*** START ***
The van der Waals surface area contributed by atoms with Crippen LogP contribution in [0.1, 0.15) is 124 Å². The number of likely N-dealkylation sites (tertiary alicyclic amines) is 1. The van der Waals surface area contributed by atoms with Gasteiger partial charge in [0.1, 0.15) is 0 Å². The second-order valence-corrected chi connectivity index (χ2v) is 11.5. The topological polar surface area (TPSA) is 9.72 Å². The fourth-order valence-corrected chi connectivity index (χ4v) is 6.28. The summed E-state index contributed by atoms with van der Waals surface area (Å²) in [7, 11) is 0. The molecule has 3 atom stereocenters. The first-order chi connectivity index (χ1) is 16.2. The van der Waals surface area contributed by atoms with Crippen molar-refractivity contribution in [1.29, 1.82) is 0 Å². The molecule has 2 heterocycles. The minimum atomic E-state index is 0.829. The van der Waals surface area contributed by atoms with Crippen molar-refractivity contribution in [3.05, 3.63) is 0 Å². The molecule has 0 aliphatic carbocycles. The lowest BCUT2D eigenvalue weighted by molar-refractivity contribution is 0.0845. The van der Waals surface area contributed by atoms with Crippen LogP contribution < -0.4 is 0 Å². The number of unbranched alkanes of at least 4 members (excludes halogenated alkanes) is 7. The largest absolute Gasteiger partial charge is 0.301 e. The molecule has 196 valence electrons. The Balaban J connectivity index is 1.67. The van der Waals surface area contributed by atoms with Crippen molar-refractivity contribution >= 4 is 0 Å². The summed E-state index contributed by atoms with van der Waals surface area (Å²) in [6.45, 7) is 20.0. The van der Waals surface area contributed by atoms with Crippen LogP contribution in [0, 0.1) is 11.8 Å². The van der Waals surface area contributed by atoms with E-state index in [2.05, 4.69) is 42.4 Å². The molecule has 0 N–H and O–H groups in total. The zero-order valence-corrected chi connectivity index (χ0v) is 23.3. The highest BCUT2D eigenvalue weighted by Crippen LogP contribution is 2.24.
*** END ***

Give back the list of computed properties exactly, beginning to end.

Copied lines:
The van der Waals surface area contributed by atoms with Crippen LogP contribution in [0.1, 0.15) is 124 Å². The number of likely N-dealkylation sites (tertiary alicyclic amines) is 1. The van der Waals surface area contributed by atoms with Gasteiger partial charge in [0.1, 0.15) is 0 Å². The second-order valence-corrected chi connectivity index (χ2v) is 11.5. The topological polar surface area (TPSA) is 9.72 Å². The fourth-order valence-corrected chi connectivity index (χ4v) is 6.28. The summed E-state index contributed by atoms with van der Waals surface area (Å²) in [7, 11) is 0. The molecule has 3 atom stereocenters. The first-order chi connectivity index (χ1) is 16.2. The van der Waals surface area contributed by atoms with Crippen molar-refractivity contribution in [1.29, 1.82) is 0 Å². The molecule has 2 heterocycles. The minimum atomic E-state index is 0.829. The van der Waals surface area contributed by atoms with Crippen molar-refractivity contribution in [3.05, 3.63) is 0 Å². The molecule has 0 aliphatic carbocycles. The lowest BCUT2D eigenvalue weighted by molar-refractivity contribution is 0.0845. The van der Waals surface area contributed by atoms with Crippen LogP contribution < -0.4 is 0 Å². The number of unbranched alkanes of at least 4 members (excludes halogenated alkanes) is 7. The largest absolute Gasteiger partial charge is 0.301 e. The molecule has 196 valence electrons. The Balaban J connectivity index is 1.67. The van der Waals surface area contributed by atoms with Crippen molar-refractivity contribution >= 4 is 0 Å². The summed E-state index contributed by atoms with van der Waals surface area (Å²) in [6.45, 7) is 20.0. The van der Waals surface area contributed by atoms with Crippen LogP contribution in [0, 0.1) is 11.8 Å². The van der Waals surface area contributed by atoms with E-state index in [2.05, 4.69) is 42.4 Å². The molecule has 0 N–H and O–H groups in total. The zero-order valence-corrected chi connectivity index (χ0v) is 23.3. The highest BCUT2D eigenvalue weighted by Crippen LogP contribution is 2.24.